Physical and Mental Effects of Stress

By: Mike Cole | Posted: 23rd October 2009

Stress is a primitive response that people have to fear or danger. Fear triggers the "fight or flight" response, releasing chemicals into our body like cortisol and adrenaline. This was very important in the past, when some of our greatest causes of stress were predator attacks. The ability to instantly boost our speed, energy, and large muscle dexterity was once crucial to our survival. Cortisol, the other stress hormone, was useful in ancient times during droughts, or when food supplies were dwindling. Cortisol helps the body store extra layers of fat for times of famine.

While stress hormones were once largely responsible for our success as a species, they can work against us today. Modern stress comes from work, family trouble or threats to our financial security. And the effects of these stresses can take a toll on our emotional and physical wellbeing.

Stress and Sleep Trouble

One of the most troublesome ways that stress affects our bodies is by making it difficult to sleep. Racing minds, tension and the slight burst of adrenaline that we ironically get from the fear of not being able to fall asleep can all contribute to insomnia in times of stress. The effects of stress and the effects of insomnia are similar, and can include weight gain, high blood sugar, reductions in immunity and muscle tension. These combined symptoms can add up to some serious potential health effects for anyone suffering from insomnia and stress at the same time, and because of reduced energy levels, the ability to cope decreases as well.

Stress and Fatigue

Insomnia can cause severe drops in normal energy levels, even when not accompanied by stress. Stress also causes fatigue, both physically and mentally. Physical fatigue makes it very hard to accomplish physical tasks or to motivate yourself to do some of the things, like going for a walk or run, which could actually help to alleviate your stress.

Mental fatigue makes it hard to focus or make decisions, even small ones that can normally be made in an instant. Choosing which shirt to wear can seem like a nearly insurmountable task, and the near panic attack that it causes is vastly out of proportion to the problem you are addressing. When this happens, it is very important to seek help, either at home or professionally.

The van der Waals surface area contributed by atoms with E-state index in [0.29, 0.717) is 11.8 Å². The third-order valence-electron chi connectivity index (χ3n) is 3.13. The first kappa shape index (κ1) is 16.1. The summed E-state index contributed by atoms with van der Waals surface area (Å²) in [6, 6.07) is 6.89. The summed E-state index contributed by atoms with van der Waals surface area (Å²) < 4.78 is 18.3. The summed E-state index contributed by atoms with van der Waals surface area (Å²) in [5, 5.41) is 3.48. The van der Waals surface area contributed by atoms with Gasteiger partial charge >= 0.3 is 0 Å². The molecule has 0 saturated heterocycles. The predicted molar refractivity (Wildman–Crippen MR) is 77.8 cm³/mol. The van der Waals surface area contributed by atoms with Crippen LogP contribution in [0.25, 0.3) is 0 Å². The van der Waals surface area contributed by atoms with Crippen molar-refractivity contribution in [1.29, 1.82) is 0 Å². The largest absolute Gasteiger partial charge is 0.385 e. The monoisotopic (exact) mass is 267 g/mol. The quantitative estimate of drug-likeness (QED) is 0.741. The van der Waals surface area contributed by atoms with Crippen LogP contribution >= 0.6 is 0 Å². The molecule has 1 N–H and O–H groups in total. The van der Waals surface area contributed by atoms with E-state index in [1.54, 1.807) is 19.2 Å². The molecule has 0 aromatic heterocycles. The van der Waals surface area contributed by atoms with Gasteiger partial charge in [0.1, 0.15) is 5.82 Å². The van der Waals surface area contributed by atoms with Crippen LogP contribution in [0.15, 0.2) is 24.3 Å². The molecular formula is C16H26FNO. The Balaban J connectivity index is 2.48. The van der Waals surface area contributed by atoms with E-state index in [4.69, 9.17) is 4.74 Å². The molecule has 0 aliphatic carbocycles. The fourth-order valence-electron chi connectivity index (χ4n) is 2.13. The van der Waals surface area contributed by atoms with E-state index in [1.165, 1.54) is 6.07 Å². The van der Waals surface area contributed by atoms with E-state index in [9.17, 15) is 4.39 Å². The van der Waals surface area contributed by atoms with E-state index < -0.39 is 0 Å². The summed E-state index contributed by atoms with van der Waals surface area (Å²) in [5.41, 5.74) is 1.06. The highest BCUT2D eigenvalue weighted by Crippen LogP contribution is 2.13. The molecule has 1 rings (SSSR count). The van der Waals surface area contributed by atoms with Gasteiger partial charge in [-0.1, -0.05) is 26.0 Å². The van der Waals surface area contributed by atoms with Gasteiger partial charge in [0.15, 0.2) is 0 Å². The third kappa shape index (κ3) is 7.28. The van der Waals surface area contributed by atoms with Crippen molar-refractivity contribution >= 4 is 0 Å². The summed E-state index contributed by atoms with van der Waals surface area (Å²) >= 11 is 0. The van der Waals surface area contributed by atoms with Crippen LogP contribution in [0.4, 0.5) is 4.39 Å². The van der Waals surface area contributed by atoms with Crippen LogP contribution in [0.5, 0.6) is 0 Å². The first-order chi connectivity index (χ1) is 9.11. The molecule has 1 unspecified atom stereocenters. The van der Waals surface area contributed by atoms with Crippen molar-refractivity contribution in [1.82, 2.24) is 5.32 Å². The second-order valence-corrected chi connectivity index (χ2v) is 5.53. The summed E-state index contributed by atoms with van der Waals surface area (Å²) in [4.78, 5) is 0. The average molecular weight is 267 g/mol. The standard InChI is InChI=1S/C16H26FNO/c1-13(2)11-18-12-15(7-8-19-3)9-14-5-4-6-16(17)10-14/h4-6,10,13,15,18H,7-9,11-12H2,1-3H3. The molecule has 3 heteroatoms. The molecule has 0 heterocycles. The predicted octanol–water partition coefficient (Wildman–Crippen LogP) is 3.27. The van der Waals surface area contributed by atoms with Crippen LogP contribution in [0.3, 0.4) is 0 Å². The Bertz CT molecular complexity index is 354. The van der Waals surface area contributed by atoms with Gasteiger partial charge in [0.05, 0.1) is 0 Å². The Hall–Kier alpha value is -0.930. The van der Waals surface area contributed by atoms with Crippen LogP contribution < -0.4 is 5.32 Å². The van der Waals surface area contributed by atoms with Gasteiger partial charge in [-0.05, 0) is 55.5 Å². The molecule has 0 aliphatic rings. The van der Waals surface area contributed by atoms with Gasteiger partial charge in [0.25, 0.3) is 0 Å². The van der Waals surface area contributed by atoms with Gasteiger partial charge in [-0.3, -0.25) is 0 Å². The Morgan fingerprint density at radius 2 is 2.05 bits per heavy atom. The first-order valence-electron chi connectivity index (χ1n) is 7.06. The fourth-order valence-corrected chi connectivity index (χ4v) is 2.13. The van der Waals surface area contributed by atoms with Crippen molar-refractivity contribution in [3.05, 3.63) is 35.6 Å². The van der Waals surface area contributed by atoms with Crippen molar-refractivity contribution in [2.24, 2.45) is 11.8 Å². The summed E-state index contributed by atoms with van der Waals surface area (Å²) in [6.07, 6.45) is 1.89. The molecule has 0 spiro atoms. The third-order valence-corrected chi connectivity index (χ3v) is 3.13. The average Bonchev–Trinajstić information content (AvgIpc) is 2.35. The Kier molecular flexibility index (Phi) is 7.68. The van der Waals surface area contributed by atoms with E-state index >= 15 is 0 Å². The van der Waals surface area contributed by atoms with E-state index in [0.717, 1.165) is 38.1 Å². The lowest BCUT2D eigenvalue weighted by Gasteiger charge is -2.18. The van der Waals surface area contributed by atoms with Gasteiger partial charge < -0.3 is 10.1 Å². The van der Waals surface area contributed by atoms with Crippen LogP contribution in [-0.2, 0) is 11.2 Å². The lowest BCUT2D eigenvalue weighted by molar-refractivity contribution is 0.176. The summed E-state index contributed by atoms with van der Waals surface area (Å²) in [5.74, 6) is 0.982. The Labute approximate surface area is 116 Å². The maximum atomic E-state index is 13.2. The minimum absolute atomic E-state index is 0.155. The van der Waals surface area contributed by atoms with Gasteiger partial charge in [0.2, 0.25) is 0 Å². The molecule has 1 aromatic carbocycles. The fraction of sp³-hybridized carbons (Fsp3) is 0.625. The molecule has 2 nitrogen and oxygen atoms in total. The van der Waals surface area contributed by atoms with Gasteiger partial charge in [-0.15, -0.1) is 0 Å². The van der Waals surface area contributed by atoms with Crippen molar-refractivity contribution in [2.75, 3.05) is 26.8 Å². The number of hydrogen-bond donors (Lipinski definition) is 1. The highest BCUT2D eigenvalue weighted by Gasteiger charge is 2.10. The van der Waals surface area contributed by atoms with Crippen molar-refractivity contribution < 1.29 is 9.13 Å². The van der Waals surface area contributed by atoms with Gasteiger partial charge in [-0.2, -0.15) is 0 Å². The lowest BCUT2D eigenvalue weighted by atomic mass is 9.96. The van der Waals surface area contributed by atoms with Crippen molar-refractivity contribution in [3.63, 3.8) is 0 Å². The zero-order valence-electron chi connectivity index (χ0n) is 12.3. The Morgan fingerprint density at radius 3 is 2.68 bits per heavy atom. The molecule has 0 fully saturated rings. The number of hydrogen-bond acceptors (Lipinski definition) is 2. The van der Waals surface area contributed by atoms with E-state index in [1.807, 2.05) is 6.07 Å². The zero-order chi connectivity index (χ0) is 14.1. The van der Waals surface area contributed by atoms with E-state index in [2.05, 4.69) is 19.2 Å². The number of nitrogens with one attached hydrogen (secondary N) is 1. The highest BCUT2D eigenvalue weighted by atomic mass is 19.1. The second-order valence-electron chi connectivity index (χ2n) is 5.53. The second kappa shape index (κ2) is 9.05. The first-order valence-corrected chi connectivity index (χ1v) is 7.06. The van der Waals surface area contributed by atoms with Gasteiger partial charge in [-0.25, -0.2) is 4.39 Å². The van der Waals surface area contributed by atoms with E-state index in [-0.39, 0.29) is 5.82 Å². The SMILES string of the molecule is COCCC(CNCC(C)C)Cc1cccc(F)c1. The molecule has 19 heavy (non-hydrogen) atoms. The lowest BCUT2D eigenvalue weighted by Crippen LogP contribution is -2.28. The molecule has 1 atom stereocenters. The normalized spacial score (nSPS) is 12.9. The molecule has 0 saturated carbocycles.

Stress and Physical Pain

Stress causes the muscles of the body to tense as if in preparation for extreme physical actions like fighting for your life or running as fast as you can. When there is no physical release of tension, the muscle tightness and muscles can become knotted and painful.

The muscles in the back and neck can often store tension and become perpetually sore. This can contribute to trouble sleeping, concentrating, and staying active — all of which tend to heighten the sense of being stressed out. In addition to muscle pain and knotting, high stress levels can also cause stomach pain and can manifest in all sorts of ways, from a simple upset stomach to heartburn, or even ulcers over time.

Stress and Panic Attacks and Breakdowns

Being stressed out for days, weeks, or even months at a time can contribute to feelings of helplessness and depression, and can also lead to a state of panic. Panic or anxiety attacks can be accompanied by a racing heart and chest pains as well as difficulty breathing. These symptoms can be similar to those of a heart attack, which is another possible effect of stress.

Panic attacks may be repeated, but the actual attack is transitory. A more long term effect of stress is a mental breakdown, in which the sufferer is unable to cope any longer with the stress. There may be an emotional explosion, tears, and a sense of being unable to continue with the stressful way of existence. Less drastic is a feeling a burnout, which can make it difficult to continue with the stressful activity.

Stress and Decreased Immunity

Stress can also weaken the immune system over time, making you more likely to get sick and slowing recovery time. This may be related to insomnia, which also decreases the fortitude of your immune system. Like many of the other ways that stress affects us, decreased immunity can contribute to more stress in a repeating feedback loop.

Stress has many mental and physical effects. But there are several ways to manage and reduce your symptoms. By targeting your specific stressors and taking note of exactly how they make you feel, you can take steps to avoid or better cope with stressful situations. It may be helpful to work with a doctor or therapist to devise personalized stress reducing techniques that you can use at work, at home or any time you're experiencing the effects of stress.

Leslie Silver is a freelance writer who writes about self improvement and stress management.
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Tags: effects of stress, food supplies, muscle tension, energy levels, potential health, flight response, droughts, high blood sugar, stress hormones, mental fatigue, stress hormone, causes of stress, physical fatigue, cortisol